March 15, 2018

Cinemas across America join together to promote science during National Evening of Science on Screen

Independent movie houses in 28 cities in 25 states will host programs pairing films with science speakers on March 27.

The Alfred P. Sloan Foundation and the Coolidge Corner Theatre announce the fifth annual National Evening of Science on Screen®, to take place on Tuesday, March 28, 2017. Twenty-eight independent cinemas in 25 states will participate in the National Evening, each hosting a program pairing a scientific lecture with a screening of a feature or documentary film.

Their purpose? To celebrate using one of the nation’s favorite pastimes—going to the movies—to promote public understanding of science. 

The National Evening of Science on Screen is the annual showcase event of the nationwide Science on Screen grant initiative, which is funded by the Sloan Foundation and administered by the Coolidge. Grantee theaters run three or more Science on Screen events per year, creatively pairing screenings of classic, cult, science fiction, and documentary films with presentations by notable experts from the world of science and technology. One of the three screenings at each theater features a film that has been developed by or received a prize from the nationwide Sloan Film Program. Each film serves as a jumping-off point for the speaker to introduce current research or technological advances in a way that engages general audiences.

Over the past eight years, the Sloan Foundation and the Coolidge have awarded a total of 164 Science on Screen grants to 72 independent theaters nationwide, including 36 this year. (Participation in the National Evening is voluntary for each year’s grantees, not a requirement of the grant.)

"We're delighted to join once again with our wonderful friends at the Coolidge in celebrating a National Science on Screen evening in 28 cities across America,” said Doron Weber, Vice President and Program Director at the Alfred P. Sloan Foundation. "While recent Sloan awarded films such as Hidden Figures and Bombshell: They Hedy Lamarr Story brings us amazing tales of true scientific achievement, Science on Screen shows that the biggest hits—from this year’s Oscar-winning The Shape of Water to next year’s Oscar-winning Black Panther—can be the gateway to an exhilarating discussion of the role of science and technology in society.”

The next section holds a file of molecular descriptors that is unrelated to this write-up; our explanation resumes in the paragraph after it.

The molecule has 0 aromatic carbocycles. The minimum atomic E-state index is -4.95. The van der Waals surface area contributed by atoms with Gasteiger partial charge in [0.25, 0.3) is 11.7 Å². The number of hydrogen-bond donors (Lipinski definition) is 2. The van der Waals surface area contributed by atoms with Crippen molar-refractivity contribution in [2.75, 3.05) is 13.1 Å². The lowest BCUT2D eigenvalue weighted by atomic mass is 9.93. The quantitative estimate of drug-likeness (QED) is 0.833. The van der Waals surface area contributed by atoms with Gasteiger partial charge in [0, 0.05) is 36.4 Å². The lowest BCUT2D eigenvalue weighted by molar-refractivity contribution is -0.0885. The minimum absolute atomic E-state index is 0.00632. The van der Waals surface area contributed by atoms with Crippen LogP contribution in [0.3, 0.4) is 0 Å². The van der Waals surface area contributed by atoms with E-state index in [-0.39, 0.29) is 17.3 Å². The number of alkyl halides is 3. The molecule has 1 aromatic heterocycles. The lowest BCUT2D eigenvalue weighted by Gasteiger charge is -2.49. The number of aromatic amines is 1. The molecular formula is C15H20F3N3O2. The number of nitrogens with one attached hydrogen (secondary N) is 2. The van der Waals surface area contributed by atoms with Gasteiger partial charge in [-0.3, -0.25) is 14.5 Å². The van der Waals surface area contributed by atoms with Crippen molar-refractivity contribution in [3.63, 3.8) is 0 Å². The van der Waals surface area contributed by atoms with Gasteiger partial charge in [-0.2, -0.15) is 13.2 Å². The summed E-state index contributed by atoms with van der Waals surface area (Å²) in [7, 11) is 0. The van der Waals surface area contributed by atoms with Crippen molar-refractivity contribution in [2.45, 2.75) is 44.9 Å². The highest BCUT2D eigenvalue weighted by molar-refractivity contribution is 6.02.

This year’s National Evening of Science on Screen movie-and-speaker pairings tackle topics from chaos theory to self-driving cars to the challenge of covering ski mountains with artificial snow. Some programs will offer pure gee-whiz fascination factor—like Salina Art Center’s (Salina, KS) screening of Jaws, where paleontologist Mike Everhart will introduce the ancient sharks that once swam above the fields of Kansas, and Colonial Theater’s (Phoenixville, PA) screening of Wes Anderson’s Isle of Dogs featuring best-selling author and canine cognition expert Alexandra Horowitz. Most of the programs will address pressing scientific and societal issues of our time. A few highlights:

  • Sexism in science. At Coolidge Corner Theatre (Brookline, MA), Old Greenbelt Theatre (Greenbelt, MD), Indiana University Cinema (Bloomington, IN), and FilmScene (Iowa City, IA) female scientists, engineers, and entrepreneurs will accompany screenings of Bombshell: The Hedy Lamarr Story with discussions about the legendary actress’s hidden technical genius and the barriers that still confront women in STEM fields today.
  • Sustainability of our food and water supplies. After a screening of the documentary Bugs at Cable Car Cinema (Providence, RI), a panel of experts will debate whether eating insects is the key to a sustainable food supply…and offer black ants and crickets for the audience to much in lieu of popcorn. Real Art Ways (Hartford, CT) will also address sustainable agriculture with a screening of Evolution of Organic, a documentary chronicling the rise of the organic farming movement, while at Amherst Cinema’s (Amherst, MA) screening of Chinatown, conservationist Anita Millman will ask how we can manage our limited water resources for a future made uncertain by climate change.